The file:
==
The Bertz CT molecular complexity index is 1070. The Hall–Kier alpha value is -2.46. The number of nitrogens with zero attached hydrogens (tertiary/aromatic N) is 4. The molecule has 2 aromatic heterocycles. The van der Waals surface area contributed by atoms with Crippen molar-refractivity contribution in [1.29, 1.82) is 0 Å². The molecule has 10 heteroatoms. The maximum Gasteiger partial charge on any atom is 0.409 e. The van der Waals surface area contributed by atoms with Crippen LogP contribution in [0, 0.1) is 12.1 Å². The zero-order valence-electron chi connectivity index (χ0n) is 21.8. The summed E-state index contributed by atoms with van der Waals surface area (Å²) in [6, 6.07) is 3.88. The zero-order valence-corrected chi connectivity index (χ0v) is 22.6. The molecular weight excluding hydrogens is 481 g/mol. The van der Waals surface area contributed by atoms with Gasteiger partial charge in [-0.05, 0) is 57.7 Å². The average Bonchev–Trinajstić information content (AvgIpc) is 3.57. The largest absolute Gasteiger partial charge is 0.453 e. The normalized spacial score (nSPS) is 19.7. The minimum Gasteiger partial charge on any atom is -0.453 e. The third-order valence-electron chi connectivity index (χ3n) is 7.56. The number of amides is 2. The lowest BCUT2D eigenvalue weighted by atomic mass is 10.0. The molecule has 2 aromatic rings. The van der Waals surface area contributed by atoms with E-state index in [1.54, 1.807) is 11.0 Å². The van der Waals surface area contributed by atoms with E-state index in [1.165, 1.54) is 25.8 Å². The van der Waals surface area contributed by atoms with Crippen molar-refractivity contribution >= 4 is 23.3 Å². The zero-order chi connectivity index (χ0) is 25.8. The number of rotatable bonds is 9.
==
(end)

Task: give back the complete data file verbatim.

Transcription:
The Bertz CT molecular complexity index is 1070. The Hall–Kier alpha value is -2.46. The number of nitrogens with zero attached hydrogens (tertiary/aromatic N) is 4. The molecule has 2 aromatic heterocycles. The van der Waals surface area contributed by atoms with Crippen molar-refractivity contribution in [1.29, 1.82) is 0 Å². The molecule has 10 heteroatoms. The maximum Gasteiger partial charge on any atom is 0.409 e. The van der Waals surface area contributed by atoms with Crippen LogP contribution in [0, 0.1) is 12.1 Å². The zero-order valence-electron chi connectivity index (χ0n) is 21.8. The summed E-state index contributed by atoms with van der Waals surface area (Å²) in [6, 6.07) is 3.88. The zero-order valence-corrected chi connectivity index (χ0v) is 22.6. The molecular weight excluding hydrogens is 481 g/mol. The van der Waals surface area contributed by atoms with Gasteiger partial charge in [-0.05, 0) is 57.7 Å². The average Bonchev–Trinajstić information content (AvgIpc) is 3.57. The largest absolute Gasteiger partial charge is 0.453 e. The normalized spacial score (nSPS) is 19.7. The minimum Gasteiger partial charge on any atom is -0.453 e. The third-order valence-electron chi connectivity index (χ3n) is 7.56. The number of amides is 2. The lowest BCUT2D eigenvalue weighted by atomic mass is 10.0. The molecule has 2 aromatic rings. The van der Waals surface area contributed by atoms with E-state index in [1.54, 1.807) is 11.0 Å². The van der Waals surface area contributed by atoms with E-state index in [1.165, 1.54) is 25.8 Å². The van der Waals surface area contributed by atoms with Crippen molar-refractivity contribution >= 4 is 23.3 Å². The zero-order chi connectivity index (χ0) is 25.8. The number of rotatable bonds is 9.